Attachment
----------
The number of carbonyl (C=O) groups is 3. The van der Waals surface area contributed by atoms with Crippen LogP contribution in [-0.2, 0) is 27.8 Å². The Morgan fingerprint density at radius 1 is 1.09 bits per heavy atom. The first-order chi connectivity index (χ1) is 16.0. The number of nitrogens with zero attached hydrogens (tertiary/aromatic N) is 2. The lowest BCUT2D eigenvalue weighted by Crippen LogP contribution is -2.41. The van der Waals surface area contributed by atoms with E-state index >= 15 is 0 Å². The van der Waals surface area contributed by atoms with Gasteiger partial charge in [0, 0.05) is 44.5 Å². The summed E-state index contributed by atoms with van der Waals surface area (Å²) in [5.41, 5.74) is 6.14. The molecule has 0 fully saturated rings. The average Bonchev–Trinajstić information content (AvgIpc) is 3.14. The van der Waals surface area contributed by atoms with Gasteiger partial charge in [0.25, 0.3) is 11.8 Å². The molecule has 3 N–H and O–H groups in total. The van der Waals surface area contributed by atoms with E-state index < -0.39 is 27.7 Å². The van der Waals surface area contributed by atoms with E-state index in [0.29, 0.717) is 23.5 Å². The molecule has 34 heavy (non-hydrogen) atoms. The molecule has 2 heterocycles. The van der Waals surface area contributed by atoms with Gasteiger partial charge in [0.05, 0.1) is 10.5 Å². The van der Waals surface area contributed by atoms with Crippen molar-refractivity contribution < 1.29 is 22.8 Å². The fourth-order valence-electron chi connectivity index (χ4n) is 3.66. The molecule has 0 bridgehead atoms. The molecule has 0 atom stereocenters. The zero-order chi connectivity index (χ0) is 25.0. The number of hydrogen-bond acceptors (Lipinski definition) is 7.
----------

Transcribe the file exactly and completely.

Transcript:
The number of carbonyl (C=O) groups is 3. The van der Waals surface area contributed by atoms with Crippen LogP contribution in [-0.2, 0) is 27.8 Å². The Morgan fingerprint density at radius 1 is 1.09 bits per heavy atom. The first-order chi connectivity index (χ1) is 16.0. The number of nitrogens with zero attached hydrogens (tertiary/aromatic N) is 2. The lowest BCUT2D eigenvalue weighted by Crippen LogP contribution is -2.41. The van der Waals surface area contributed by atoms with E-state index >= 15 is 0 Å². The van der Waals surface area contributed by atoms with Gasteiger partial charge in [0, 0.05) is 44.5 Å². The summed E-state index contributed by atoms with van der Waals surface area (Å²) in [5.41, 5.74) is 6.14. The molecule has 0 fully saturated rings. The average Bonchev–Trinajstić information content (AvgIpc) is 3.14. The van der Waals surface area contributed by atoms with Gasteiger partial charge in [0.25, 0.3) is 11.8 Å². The molecule has 3 N–H and O–H groups in total. The van der Waals surface area contributed by atoms with E-state index < -0.39 is 27.7 Å². The van der Waals surface area contributed by atoms with E-state index in [0.29, 0.717) is 23.5 Å². The molecule has 34 heavy (non-hydrogen) atoms. The molecule has 2 heterocycles. The van der Waals surface area contributed by atoms with Gasteiger partial charge in [0.05, 0.1) is 10.5 Å². The van der Waals surface area contributed by atoms with Crippen molar-refractivity contribution < 1.29 is 22.8 Å². The fourth-order valence-electron chi connectivity index (χ4n) is 3.66. The molecule has 0 bridgehead atoms. The molecule has 0 atom stereocenters. The zero-order chi connectivity index (χ0) is 25.0. The number of hydrogen-bond acceptors (Lipinski definition) is 7.